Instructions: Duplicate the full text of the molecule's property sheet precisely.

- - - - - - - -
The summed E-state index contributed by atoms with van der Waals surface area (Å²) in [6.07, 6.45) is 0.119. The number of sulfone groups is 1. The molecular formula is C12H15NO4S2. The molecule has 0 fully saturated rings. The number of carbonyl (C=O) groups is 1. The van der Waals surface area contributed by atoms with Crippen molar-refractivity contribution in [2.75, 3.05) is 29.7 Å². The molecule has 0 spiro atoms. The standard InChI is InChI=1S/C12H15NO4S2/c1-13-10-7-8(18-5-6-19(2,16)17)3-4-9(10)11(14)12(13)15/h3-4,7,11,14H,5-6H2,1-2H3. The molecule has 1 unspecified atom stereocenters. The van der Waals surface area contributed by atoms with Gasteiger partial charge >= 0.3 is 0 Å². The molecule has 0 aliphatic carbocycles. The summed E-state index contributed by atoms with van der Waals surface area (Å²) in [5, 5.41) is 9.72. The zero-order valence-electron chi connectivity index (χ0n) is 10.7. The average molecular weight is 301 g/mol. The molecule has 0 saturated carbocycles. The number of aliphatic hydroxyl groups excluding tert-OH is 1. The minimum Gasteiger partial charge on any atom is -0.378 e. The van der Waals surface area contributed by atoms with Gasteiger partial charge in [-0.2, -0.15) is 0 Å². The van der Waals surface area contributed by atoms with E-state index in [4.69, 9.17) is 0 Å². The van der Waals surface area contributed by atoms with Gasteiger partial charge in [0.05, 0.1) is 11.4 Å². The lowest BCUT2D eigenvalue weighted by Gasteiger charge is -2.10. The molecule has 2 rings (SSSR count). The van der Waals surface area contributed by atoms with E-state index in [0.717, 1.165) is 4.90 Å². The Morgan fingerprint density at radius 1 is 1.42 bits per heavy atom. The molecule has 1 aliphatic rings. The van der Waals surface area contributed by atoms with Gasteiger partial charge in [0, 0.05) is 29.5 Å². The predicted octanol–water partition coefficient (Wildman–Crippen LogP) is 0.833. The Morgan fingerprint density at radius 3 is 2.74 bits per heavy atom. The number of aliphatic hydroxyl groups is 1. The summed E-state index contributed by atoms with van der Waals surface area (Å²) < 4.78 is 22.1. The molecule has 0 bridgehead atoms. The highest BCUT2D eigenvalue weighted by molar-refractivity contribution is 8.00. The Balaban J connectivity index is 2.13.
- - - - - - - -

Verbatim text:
The summed E-state index contributed by atoms with van der Waals surface area (Å²) in [6.07, 6.45) is 0.119. The number of sulfone groups is 1. The molecular formula is C12H15NO4S2. The molecule has 0 fully saturated rings. The number of carbonyl (C=O) groups is 1. The van der Waals surface area contributed by atoms with Crippen molar-refractivity contribution in [2.75, 3.05) is 29.7 Å². The molecule has 0 spiro atoms. The standard InChI is InChI=1S/C12H15NO4S2/c1-13-10-7-8(18-5-6-19(2,16)17)3-4-9(10)11(14)12(13)15/h3-4,7,11,14H,5-6H2,1-2H3. The molecule has 1 unspecified atom stereocenters. The van der Waals surface area contributed by atoms with Gasteiger partial charge >= 0.3 is 0 Å². The molecule has 0 aliphatic carbocycles. The summed E-state index contributed by atoms with van der Waals surface area (Å²) in [5, 5.41) is 9.72. The zero-order valence-electron chi connectivity index (χ0n) is 10.7. The average molecular weight is 301 g/mol. The molecule has 0 saturated carbocycles. The number of aliphatic hydroxyl groups excluding tert-OH is 1. The minimum Gasteiger partial charge on any atom is -0.378 e. The van der Waals surface area contributed by atoms with Gasteiger partial charge in [-0.2, -0.15) is 0 Å². The van der Waals surface area contributed by atoms with E-state index in [4.69, 9.17) is 0 Å². The van der Waals surface area contributed by atoms with Gasteiger partial charge in [0.05, 0.1) is 11.4 Å². The lowest BCUT2D eigenvalue weighted by Gasteiger charge is -2.10. The molecule has 2 rings (SSSR count). The van der Waals surface area contributed by atoms with E-state index in [0.717, 1.165) is 4.90 Å². The Morgan fingerprint density at radius 1 is 1.42 bits per heavy atom. The molecule has 1 aliphatic rings. The van der Waals surface area contributed by atoms with Gasteiger partial charge in [0, 0.05) is 29.5 Å². The predicted octanol–water partition coefficient (Wildman–Crippen LogP) is 0.833. The Morgan fingerprint density at radius 3 is 2.74 bits per heavy atom. The number of aliphatic hydroxyl groups is 1. The summed E-state index contributed by atoms with van der Waals surface area (Å²) < 4.78 is 22.1. The molecule has 0 bridgehead atoms. The highest BCUT2D eigenvalue weighted by molar-refractivity contribution is 8.00. The Balaban J connectivity index is 2.13.